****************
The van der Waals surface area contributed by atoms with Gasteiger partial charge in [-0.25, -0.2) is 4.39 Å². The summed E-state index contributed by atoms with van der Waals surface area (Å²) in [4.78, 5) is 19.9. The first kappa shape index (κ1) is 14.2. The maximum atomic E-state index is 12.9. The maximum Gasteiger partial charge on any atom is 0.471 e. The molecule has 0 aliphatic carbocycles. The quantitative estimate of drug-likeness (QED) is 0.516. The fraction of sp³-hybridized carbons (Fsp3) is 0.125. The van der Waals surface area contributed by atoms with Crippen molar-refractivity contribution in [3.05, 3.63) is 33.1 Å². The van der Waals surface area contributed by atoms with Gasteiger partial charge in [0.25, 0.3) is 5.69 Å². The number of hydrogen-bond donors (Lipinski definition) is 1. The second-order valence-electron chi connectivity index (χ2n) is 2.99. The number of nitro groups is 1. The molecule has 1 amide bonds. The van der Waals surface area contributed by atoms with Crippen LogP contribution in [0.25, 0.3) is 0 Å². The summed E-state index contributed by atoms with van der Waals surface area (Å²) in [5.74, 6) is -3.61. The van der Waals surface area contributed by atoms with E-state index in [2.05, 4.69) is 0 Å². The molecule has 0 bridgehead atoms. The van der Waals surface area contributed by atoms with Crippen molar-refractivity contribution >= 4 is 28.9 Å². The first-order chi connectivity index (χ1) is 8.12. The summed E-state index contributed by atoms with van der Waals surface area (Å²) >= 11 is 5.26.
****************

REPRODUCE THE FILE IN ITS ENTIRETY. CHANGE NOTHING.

The van der Waals surface area contributed by atoms with Gasteiger partial charge in [-0.25, -0.2) is 4.39 Å². The summed E-state index contributed by atoms with van der Waals surface area (Å²) in [4.78, 5) is 19.9. The first kappa shape index (κ1) is 14.2. The maximum atomic E-state index is 12.9. The maximum Gasteiger partial charge on any atom is 0.471 e. The molecule has 0 aliphatic carbocycles. The quantitative estimate of drug-likeness (QED) is 0.516. The fraction of sp³-hybridized carbons (Fsp3) is 0.125. The van der Waals surface area contributed by atoms with Crippen molar-refractivity contribution in [3.05, 3.63) is 33.1 Å². The van der Waals surface area contributed by atoms with Gasteiger partial charge in [0.25, 0.3) is 5.69 Å². The number of hydrogen-bond donors (Lipinski definition) is 1. The second-order valence-electron chi connectivity index (χ2n) is 2.99. The number of nitro groups is 1. The molecule has 1 amide bonds. The van der Waals surface area contributed by atoms with Crippen LogP contribution in [0.25, 0.3) is 0 Å². The summed E-state index contributed by atoms with van der Waals surface area (Å²) in [5.74, 6) is -3.61. The van der Waals surface area contributed by atoms with E-state index in [2.05, 4.69) is 0 Å². The molecule has 0 bridgehead atoms. The van der Waals surface area contributed by atoms with Crippen molar-refractivity contribution >= 4 is 28.9 Å². The first-order chi connectivity index (χ1) is 8.12. The summed E-state index contributed by atoms with van der Waals surface area (Å²) >= 11 is 5.26.